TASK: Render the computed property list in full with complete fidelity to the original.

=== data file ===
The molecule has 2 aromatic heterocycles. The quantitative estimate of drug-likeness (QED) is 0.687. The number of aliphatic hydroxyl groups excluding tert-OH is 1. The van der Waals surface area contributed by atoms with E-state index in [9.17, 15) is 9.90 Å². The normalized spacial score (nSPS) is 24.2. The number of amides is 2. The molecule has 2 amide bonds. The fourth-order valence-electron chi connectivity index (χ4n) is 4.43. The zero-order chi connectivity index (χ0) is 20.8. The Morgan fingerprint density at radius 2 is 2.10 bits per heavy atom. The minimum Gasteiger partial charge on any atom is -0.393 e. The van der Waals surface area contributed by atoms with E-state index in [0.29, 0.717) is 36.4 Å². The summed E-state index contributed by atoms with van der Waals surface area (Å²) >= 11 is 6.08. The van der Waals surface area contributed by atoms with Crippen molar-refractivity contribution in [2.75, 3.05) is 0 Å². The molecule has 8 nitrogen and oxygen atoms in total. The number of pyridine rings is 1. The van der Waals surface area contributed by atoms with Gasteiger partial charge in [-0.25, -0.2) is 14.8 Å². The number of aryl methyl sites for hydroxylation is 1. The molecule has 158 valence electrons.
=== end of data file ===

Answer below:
The molecule has 2 aromatic heterocycles. The quantitative estimate of drug-likeness (QED) is 0.687. The number of aliphatic hydroxyl groups excluding tert-OH is 1. The van der Waals surface area contributed by atoms with E-state index in [9.17, 15) is 9.90 Å². The normalized spacial score (nSPS) is 24.2. The number of amides is 2. The molecule has 2 amide bonds. The fourth-order valence-electron chi connectivity index (χ4n) is 4.43. The zero-order chi connectivity index (χ0) is 20.8. The Morgan fingerprint density at radius 2 is 2.10 bits per heavy atom. The minimum Gasteiger partial charge on any atom is -0.393 e. The van der Waals surface area contributed by atoms with E-state index in [0.29, 0.717) is 36.4 Å². The summed E-state index contributed by atoms with van der Waals surface area (Å²) >= 11 is 6.08. The van der Waals surface area contributed by atoms with Crippen molar-refractivity contribution in [2.75, 3.05) is 0 Å². The molecule has 8 nitrogen and oxygen atoms in total. The number of pyridine rings is 1. The van der Waals surface area contributed by atoms with Gasteiger partial charge in [-0.25, -0.2) is 14.8 Å². The number of aryl methyl sites for hydroxylation is 1. The molecule has 158 valence electrons.